5. Use commas and :: strategically
When generating an image with MJ, you’ll often want to combine different ideas or concepts to create a cohesive image.
That’s where using commas and :: strategically comes in handy.
Commas act as soft breaks, indicating that two ideas or concepts should be blended together in the image.
For example, if you want to generate an image of a sunset over the ocean, you could prompt MJ with “sunset, ocean.”
This tells the generator to blend these two concepts together to create an image that represents both.
On the other hand, :: are hard breaks, indicating that two ideas or concepts should not be blended together in the image.
For example, if you want to generate an image of a “dog with a hat,” you could prompt MJ with “dog :: hat.”
This tells the generator to create an image of a dog and a separate image of a hat, rather than blending the two together.
By using commas and :: strategically, you can guide MJ’s blending process and create more nuanced and specific images.
However, it’s important to note that using too many breaks can lead to overly complex prompts that MJ may not be able to understand.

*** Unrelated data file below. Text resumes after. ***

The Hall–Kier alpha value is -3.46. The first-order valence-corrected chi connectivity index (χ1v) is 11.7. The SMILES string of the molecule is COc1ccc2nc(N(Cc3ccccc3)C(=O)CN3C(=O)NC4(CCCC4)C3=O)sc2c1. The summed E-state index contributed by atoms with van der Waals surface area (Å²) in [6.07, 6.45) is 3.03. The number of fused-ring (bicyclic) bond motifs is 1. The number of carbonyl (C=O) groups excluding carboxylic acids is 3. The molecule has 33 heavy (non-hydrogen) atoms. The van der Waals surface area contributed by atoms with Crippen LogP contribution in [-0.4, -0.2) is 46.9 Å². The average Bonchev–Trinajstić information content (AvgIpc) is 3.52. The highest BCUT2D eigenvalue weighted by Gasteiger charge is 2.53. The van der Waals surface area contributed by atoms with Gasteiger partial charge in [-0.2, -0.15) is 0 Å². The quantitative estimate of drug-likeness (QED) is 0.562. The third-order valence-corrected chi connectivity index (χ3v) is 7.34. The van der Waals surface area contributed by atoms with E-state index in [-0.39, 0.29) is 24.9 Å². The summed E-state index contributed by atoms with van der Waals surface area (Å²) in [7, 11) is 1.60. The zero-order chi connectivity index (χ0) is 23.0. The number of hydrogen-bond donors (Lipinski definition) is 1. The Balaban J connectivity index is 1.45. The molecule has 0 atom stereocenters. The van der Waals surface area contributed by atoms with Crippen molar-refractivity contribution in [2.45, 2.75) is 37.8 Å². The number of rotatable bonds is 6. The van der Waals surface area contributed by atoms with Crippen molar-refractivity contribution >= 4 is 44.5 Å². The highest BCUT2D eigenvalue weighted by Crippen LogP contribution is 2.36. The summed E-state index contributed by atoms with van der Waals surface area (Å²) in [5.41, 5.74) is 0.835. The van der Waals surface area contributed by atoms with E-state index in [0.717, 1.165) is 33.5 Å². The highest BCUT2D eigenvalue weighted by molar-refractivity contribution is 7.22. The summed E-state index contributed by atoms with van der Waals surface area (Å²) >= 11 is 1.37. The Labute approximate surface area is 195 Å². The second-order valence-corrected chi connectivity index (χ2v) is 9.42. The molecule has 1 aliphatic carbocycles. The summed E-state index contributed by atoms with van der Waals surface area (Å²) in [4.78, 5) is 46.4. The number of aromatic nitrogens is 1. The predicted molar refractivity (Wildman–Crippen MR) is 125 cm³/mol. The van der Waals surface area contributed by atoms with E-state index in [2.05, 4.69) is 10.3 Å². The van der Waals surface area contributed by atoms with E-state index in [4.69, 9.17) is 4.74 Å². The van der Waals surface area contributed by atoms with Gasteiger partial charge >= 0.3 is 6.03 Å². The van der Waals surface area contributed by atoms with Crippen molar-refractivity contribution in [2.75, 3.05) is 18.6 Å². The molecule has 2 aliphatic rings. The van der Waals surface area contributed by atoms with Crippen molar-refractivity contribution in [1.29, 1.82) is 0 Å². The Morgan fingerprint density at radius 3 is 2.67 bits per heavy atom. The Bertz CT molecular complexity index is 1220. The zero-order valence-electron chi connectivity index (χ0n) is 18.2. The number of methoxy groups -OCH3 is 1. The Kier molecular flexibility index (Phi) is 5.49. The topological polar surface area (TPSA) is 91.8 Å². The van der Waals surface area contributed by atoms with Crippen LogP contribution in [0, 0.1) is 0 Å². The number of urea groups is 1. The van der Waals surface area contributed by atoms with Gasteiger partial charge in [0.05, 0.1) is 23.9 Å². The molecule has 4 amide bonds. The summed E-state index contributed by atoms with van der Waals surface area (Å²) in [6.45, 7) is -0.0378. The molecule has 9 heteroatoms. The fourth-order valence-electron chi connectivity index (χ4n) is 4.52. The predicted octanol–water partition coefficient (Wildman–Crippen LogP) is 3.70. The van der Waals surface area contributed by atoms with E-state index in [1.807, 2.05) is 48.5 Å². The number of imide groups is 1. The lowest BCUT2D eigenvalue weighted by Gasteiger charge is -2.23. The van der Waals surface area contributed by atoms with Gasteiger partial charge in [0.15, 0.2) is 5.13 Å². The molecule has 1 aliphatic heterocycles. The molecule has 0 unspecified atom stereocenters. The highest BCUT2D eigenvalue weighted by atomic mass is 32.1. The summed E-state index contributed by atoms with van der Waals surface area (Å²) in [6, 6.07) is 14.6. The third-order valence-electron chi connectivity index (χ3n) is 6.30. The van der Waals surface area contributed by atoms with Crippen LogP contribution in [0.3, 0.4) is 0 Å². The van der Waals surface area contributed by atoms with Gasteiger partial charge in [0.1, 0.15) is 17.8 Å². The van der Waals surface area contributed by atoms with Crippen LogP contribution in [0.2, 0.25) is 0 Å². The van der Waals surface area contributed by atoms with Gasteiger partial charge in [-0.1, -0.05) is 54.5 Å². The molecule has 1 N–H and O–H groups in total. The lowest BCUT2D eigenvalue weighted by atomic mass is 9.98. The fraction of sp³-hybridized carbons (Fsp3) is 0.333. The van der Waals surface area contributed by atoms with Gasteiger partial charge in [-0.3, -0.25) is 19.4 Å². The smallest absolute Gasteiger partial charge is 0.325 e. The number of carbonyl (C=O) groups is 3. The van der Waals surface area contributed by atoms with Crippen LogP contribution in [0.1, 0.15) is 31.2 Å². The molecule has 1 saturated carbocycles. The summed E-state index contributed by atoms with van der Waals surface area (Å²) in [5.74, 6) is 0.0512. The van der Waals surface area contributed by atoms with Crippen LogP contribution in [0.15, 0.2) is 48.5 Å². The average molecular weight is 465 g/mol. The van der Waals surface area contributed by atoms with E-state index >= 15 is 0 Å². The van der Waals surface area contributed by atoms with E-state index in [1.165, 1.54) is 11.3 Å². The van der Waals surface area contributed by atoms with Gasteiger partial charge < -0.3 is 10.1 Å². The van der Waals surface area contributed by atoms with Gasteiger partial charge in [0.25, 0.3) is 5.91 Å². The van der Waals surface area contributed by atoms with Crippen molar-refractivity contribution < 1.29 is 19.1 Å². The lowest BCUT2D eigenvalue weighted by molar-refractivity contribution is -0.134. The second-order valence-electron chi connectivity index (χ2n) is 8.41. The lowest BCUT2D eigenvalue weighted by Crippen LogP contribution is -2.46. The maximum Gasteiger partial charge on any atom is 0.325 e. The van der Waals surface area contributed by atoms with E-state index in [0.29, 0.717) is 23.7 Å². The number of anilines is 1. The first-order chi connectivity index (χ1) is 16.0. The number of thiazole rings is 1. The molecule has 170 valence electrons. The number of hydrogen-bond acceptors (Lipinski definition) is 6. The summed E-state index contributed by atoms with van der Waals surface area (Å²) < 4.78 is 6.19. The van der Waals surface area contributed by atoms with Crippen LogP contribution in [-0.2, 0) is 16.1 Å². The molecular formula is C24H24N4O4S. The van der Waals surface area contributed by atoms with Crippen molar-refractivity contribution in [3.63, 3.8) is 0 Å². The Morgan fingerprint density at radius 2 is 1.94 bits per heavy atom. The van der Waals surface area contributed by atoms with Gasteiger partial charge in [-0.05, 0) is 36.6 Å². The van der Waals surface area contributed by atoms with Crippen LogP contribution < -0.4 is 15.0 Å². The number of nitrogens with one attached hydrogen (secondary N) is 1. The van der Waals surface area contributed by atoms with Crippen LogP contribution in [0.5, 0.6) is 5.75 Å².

So, be mindful of the balance between specificity and complexity in your prompts.
6. Add weights to words with ::n
When using MidJourney, you can add weights to words with the ::n format to specify their importance in the generated image.
This is a powerful tool that can greatly affect the output of the generator.
The ::n format assigns a weight of n to the word following the double colon.
For example, if you wanted the image to focus heavily on a particular color, you could use the prompt “vibrant red flowers::5 field ::1”.
This prompt tells MJ that the words “vibrant red flowers” are much more important than “field” and should be given greater weight in the resulting image.
Similarly, the –iw n command can be used to set the importance of the image relative to the text in the prompt.
A low value, such as 0.5, means that the text will take precedence over the image, and the generator will try to match the text as closely as possible.
A high value, such as 10, means that the image will take precedence over the text, and the generator will create an image that is as close as possible to the original image prompt, ignoring the text entirely.
It’s essential to experiment with different weights and find the right balance to achieve the desired result.
Using weights can give you much greater control over the generated images and help you create more accurate and detailed images that match your vision.
7. Use images to replicate a style